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Partitioning RAID 0. Does it effect speed? Vidoe editing

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October 4, 2012 3:34:35 PM

Hello Adobe Folks.

I am currently setting up a hard drive configuration for stop-motion animation and video editing. I use Adobe software for everything except capturing the image (I use Dragon for that). A lot of the media I will be working with will be 4K, but I will be cutting on 2K and outputin 2K and less.

I would like to set up my media and scratch disks to have the best performance and was wondering if anyone could suggest some edits to my intended configuration. Possibly there may be settings within the software or disk utility that I can change?

Here it is:

Just bought this… (4TB version)

http://store.apple.com/ca/product/H8338ZM/A/lacie-6tb-2... -series-raid-hard-drive

It will hold all of my project media and be connected to a iMac via thunderbolt. For now it is RAID 0 mac extended journaled. I am planning on formatting it to ExFAT because I may switch to PC when I upgrade my CPU the next time around. I would like to partition this into two partitions to make it easier to back up to two 2TB hard drives. Will this effect the RAID 0's performance?

My iOmega (firewire 800) will hold the project files and scratch disks Also ExFAT.

My iMac HD will run the applications.

I have 5 2TB 7200rpm HDs that my primary drives will backed up two periodically.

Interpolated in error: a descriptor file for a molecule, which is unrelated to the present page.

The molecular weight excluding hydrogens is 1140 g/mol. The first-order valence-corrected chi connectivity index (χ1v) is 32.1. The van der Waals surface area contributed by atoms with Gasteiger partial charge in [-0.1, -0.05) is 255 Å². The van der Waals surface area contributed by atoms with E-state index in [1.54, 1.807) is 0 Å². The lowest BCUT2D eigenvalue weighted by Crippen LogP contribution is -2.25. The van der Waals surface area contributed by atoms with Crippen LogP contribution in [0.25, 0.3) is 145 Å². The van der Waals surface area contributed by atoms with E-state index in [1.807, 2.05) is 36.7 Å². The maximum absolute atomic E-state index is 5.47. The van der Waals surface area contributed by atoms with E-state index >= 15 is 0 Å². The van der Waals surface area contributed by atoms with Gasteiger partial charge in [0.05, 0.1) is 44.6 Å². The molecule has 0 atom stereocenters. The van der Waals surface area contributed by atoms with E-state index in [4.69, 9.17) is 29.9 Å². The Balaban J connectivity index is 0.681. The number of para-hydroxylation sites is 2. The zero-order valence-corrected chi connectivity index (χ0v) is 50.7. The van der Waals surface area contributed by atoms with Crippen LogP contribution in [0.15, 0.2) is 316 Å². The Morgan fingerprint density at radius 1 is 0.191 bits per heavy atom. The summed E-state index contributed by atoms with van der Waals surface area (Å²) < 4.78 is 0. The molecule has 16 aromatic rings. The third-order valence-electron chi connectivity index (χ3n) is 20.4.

a c 353 G Storage
October 4, 2012 3:48:13 PM

The Highest performance for read/writes is at the Outer edge of the platters ie 20->30 %. The slowest speed ais at the20 to 30 % closest to the center of the platter - angular velocity vs lienear distance covered by the head.

First, raid0 ONLY improves Sequencial read/write performance, does NOTing to improve access time and/or small 4k random performance.

For a real performance boost, using raid0 look up short stroke. This is where when you first create the raid0 you only select 30-> 40 percent of the disk to create a array leavin the remainder of the drive unused, Unfornatatly the down side is that if you used 2 x 1 TB drives (normally 2 TBs) the size is limited to the 30 -> 40 % of 2 TBs. This does improve access time, ie if 12.6 mSec drives are used, access time is cut to about 9.5 mSecs. YES I have used short stroked raid0. However I discontinued Raid0 - 1) SSDs are SO MUCHHHHH fastered and 2) The typical HDDs are a poor choice, should use enterprise drives (Typical consummer drives just are not that reliable and if one drive fails, YOU LOSE All data on both drives).

Creating a array using the whole disk, then partitioning the drive, will improve the first performance on the first partition (compared to average, But on the same token it will decrease performance for data on the 2nd partition.
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October 4, 2012 3:58:40 PM

I'll look into short stoke, thanks. :)  I have a 4TB drive so I will have a lot to work with and will have to see if its worth the %30 performance gains. Is the format ExFAT better or not so good for speed?

Is it advantageous to have my set up as follows?

4TB RAID 0 (thunderbolt) for media

1TB (firewire 800) for scratch disks and project files

Internal CPU drive for applications and OS.
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a c 353 G Storage
October 4, 2012 4:39:21 PM

For a performance system:
My recommendation is 1 x 128 gig SSD for OS + Programs, 1 x 256 gig for a "work/scratch disk) Remember - you do NOT work constanly on the same file. and a HDD dor storage. Place working video on 256 gig SSD, when done working with it Move to HDD. This will beat and Raid0 system - simular to a race car vs a 4 banger voltswagon with one cyclinder inop.
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October 4, 2012 4:48:50 PM

Best answer selected by scott_mo.
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